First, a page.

Environmental geochemistry


There are similar aspects to checking for leaks from production facilities and surface prospecting, as they both involve identifying petrogenic hydrocarbons at or near the sediment surface.

Samples can be gaseous, liquid or solid. The last usually comprises unconsolidated sediment, which may contain gaseous and/or liquid hydrocarbons. So basically the same types of analyses apply as for conventional exploration studies, but the sampling methods necessarily differ, particularly for subsea sites, and are covered in surface sampling.

APT can perform geochemical analyses on gas, oil and sediment samples to search for petrogenic hydrocarbons and possibly correlate them with known hydrocarbons, but does not undertake field work.


Gas samples in cylinders, bags or IsoTubes are analysed in the same normal way, and headspace gas from sediment, in IsoJars or tins, can also be sampled as for cuttings. Isotopic and molecular compositional analyses are recommended in order to provide the maximum information, particularly for subsea samples, because of the expense and difficulty of resampling.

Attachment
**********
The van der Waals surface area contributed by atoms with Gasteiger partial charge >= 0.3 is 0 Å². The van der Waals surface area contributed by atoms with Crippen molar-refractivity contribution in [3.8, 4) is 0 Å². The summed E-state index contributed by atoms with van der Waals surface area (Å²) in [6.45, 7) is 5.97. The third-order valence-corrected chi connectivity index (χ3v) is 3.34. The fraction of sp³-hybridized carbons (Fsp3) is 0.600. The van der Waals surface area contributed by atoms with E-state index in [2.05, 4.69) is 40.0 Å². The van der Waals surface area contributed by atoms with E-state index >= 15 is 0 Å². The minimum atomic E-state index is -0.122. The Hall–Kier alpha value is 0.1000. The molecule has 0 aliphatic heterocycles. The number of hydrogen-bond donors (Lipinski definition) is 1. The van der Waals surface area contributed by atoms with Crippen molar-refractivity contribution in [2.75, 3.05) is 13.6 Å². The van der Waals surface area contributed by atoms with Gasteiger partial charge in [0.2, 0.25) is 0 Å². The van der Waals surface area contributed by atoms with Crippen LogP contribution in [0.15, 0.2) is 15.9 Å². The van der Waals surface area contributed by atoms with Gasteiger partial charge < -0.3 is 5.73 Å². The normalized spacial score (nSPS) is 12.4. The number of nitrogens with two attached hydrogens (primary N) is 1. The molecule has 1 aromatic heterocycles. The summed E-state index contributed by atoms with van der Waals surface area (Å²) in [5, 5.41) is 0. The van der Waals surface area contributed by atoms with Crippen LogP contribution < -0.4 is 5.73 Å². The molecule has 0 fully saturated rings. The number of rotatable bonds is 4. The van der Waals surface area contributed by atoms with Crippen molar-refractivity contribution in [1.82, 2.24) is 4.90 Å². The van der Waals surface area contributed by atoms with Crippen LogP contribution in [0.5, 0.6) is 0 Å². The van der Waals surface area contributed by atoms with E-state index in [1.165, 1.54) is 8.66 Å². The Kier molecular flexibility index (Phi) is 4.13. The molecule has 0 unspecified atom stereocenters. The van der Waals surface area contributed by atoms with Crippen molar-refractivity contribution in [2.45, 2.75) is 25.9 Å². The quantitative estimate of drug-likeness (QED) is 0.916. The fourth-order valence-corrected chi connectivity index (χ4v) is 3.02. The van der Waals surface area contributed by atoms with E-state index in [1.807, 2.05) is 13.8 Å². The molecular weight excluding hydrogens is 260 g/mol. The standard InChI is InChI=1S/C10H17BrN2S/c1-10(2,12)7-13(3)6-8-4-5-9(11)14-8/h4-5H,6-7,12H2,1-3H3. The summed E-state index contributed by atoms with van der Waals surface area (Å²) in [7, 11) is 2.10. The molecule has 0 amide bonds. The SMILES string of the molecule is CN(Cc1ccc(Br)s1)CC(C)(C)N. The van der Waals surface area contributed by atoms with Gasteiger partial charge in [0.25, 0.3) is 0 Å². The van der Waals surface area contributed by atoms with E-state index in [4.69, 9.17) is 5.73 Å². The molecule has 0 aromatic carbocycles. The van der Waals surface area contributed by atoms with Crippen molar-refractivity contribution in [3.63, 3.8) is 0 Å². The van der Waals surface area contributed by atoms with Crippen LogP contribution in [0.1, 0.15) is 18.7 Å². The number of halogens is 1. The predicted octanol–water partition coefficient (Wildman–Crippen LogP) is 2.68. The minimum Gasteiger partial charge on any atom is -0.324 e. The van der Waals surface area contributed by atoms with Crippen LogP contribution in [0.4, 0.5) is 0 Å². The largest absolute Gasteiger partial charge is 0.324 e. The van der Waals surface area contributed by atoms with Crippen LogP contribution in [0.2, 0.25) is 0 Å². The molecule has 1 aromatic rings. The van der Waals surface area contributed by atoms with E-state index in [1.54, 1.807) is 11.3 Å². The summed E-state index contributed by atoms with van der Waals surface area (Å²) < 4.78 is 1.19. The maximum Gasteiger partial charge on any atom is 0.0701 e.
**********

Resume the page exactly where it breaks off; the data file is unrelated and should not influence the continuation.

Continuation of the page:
Headspace gas can identify any areas of high gas yields in sediments, typically associated with active seeps and/or high biological activity. The sources are differentiated by methane abundance and isotopic composition of the various hydrocarbon components.


The liquid hydrocarbon content of surface sediments can be very low and overwhelmed by polar natural products from an active biological community, so great care is required to avoid potential contamination.

Rather than routine Soxhlet type extraction, the use of ultrasound is recommended. Otherwise, extraction and fractionation procedures to obtain hydrocarbon fractions, and their subsequent analysis, are as for reservoir/source rock extracts.

Potential problems

  • Contamination is always a concern with low levels of hydrocarbons are expected, so the use of suitable sampling equipment is vital
  • Low level petrogenic contributions may be masked by indigenous non-gaseous hydrocarbons
  • Headspace gas samples from an oxic sediment column may well have experienced biodegradation